In addition to the cost cutting objective, this trend has sought to advance the escalation of the fragmentation of not only individual workplaces, but entire industries and sectors as well. Workers effectively are dislodged from the sectors within which they would normally bargain, acquiring notional rights to bargain with labour brokers as the new employer despite this not being their place of work. This in turn has had a direct impact on undermining trade union rights to collective bargaining as well as dramatically reducing the scope for implementation of a more centralised mode of collective bargaining. Considering the highly unequal bargaining power that exists between individual workers and their employers, bargaining as a part of a collective is the only truly effective mechanism that workers have to mitigate the consequences of this unequal relationship.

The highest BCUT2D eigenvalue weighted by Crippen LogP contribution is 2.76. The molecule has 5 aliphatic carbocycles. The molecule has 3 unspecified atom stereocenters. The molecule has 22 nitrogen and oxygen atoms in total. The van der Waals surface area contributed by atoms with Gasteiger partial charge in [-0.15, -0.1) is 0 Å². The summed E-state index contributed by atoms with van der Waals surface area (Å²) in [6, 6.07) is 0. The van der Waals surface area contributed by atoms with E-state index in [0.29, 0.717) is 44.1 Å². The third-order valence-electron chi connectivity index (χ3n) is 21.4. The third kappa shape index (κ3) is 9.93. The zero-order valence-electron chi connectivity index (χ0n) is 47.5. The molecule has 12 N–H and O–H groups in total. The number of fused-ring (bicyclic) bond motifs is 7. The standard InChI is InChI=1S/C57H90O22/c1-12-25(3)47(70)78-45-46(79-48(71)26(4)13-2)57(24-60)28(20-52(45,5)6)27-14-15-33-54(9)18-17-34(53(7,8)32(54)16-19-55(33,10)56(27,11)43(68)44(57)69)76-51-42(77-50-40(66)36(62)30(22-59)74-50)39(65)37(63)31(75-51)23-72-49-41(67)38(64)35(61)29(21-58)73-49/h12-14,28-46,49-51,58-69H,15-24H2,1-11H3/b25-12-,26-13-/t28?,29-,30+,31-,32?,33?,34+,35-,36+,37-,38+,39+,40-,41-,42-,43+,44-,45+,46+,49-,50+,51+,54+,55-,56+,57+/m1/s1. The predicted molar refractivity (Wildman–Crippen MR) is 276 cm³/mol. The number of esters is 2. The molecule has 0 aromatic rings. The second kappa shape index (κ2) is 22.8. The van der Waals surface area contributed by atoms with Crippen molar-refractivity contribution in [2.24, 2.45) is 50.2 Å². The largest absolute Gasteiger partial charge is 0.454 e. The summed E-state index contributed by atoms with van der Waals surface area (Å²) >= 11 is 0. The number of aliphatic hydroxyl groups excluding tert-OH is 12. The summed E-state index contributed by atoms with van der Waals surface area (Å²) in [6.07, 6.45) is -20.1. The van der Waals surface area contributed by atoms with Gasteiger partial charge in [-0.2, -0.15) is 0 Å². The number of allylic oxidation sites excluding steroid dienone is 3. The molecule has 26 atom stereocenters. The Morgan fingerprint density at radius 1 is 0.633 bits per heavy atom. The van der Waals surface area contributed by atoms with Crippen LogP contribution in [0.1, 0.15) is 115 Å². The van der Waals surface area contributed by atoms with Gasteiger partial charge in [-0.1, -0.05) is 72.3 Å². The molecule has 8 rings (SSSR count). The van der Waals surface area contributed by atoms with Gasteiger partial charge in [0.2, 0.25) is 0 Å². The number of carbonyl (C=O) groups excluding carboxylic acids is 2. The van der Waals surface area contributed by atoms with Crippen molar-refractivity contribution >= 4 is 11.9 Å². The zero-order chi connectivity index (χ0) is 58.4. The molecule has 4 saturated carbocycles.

More broadly as the negotiation of labour broker agreements are treated as purely commercial contracts between the labour broker agency and the client, and different labour brokers compete against each other for the same contracts, there is constant pressure to “undercut” quotations of competitors. This in turn places a consistent downward pressure on the wages that workers are expected to accept with agencies, further constraining the already weakened bargaining position of the worker.